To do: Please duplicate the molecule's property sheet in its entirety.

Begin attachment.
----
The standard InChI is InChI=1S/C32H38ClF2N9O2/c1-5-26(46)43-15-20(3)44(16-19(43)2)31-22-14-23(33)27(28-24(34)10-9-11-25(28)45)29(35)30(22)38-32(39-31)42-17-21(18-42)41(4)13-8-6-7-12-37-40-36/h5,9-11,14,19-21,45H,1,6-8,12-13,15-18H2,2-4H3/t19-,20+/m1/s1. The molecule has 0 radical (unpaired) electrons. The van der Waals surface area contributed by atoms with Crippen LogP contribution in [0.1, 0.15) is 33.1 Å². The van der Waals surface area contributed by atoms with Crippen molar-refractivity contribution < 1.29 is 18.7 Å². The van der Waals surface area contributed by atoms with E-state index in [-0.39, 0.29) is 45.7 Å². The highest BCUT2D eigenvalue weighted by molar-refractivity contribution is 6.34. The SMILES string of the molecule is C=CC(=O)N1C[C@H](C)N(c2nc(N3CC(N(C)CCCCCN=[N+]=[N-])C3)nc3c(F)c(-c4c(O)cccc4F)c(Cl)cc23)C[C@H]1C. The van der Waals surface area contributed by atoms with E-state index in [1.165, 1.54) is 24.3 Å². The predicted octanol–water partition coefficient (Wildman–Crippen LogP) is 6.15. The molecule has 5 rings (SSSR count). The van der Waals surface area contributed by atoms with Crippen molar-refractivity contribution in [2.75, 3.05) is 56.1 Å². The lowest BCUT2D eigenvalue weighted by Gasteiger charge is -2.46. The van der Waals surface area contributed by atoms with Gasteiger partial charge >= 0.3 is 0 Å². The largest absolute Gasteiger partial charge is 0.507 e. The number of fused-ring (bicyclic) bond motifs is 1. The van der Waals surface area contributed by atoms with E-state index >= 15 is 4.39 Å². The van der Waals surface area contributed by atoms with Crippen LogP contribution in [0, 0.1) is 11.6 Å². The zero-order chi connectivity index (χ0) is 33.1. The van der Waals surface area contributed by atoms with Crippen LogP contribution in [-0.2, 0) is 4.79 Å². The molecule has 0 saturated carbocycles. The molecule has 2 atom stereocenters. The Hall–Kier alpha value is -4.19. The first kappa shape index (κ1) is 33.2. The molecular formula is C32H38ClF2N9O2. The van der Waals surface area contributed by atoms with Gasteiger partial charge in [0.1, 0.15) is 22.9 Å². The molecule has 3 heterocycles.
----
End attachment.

The standard InChI is InChI=1S/C32H38ClF2N9O2/c1-5-26(46)43-15-20(3)44(16-19(43)2)31-22-14-23(33)27(28-24(34)10-9-11-25(28)45)29(35)30(22)38-32(39-31)42-17-21(18-42)41(4)13-8-6-7-12-37-40-36/h5,9-11,14,19-21,45H,1,6-8,12-13,15-18H2,2-4H3/t19-,20+/m1/s1. The molecule has 0 radical (unpaired) electrons. The van der Waals surface area contributed by atoms with Crippen LogP contribution in [0.1, 0.15) is 33.1 Å². The van der Waals surface area contributed by atoms with Crippen molar-refractivity contribution < 1.29 is 18.7 Å². The van der Waals surface area contributed by atoms with E-state index in [-0.39, 0.29) is 45.7 Å². The highest BCUT2D eigenvalue weighted by molar-refractivity contribution is 6.34. The SMILES string of the molecule is C=CC(=O)N1C[C@H](C)N(c2nc(N3CC(N(C)CCCCCN=[N+]=[N-])C3)nc3c(F)c(-c4c(O)cccc4F)c(Cl)cc23)C[C@H]1C. The van der Waals surface area contributed by atoms with E-state index in [1.165, 1.54) is 24.3 Å². The predicted octanol–water partition coefficient (Wildman–Crippen LogP) is 6.15. The molecule has 5 rings (SSSR count). The van der Waals surface area contributed by atoms with Crippen molar-refractivity contribution in [2.75, 3.05) is 56.1 Å². The lowest BCUT2D eigenvalue weighted by Gasteiger charge is -2.46. The van der Waals surface area contributed by atoms with Gasteiger partial charge >= 0.3 is 0 Å². The largest absolute Gasteiger partial charge is 0.507 e. The number of fused-ring (bicyclic) bond motifs is 1. The van der Waals surface area contributed by atoms with E-state index >= 15 is 4.39 Å². The van der Waals surface area contributed by atoms with Crippen LogP contribution in [0, 0.1) is 11.6 Å². The zero-order chi connectivity index (χ0) is 33.1. The van der Waals surface area contributed by atoms with Crippen LogP contribution in [-0.2, 0) is 4.79 Å². The molecule has 0 saturated carbocycles. The molecule has 2 atom stereocenters. The Hall–Kier alpha value is -4.19. The first kappa shape index (κ1) is 33.2. The molecular formula is C32H38ClF2N9O2. The van der Waals surface area contributed by atoms with Gasteiger partial charge in [0.1, 0.15) is 22.9 Å². The molecule has 3 heterocycles.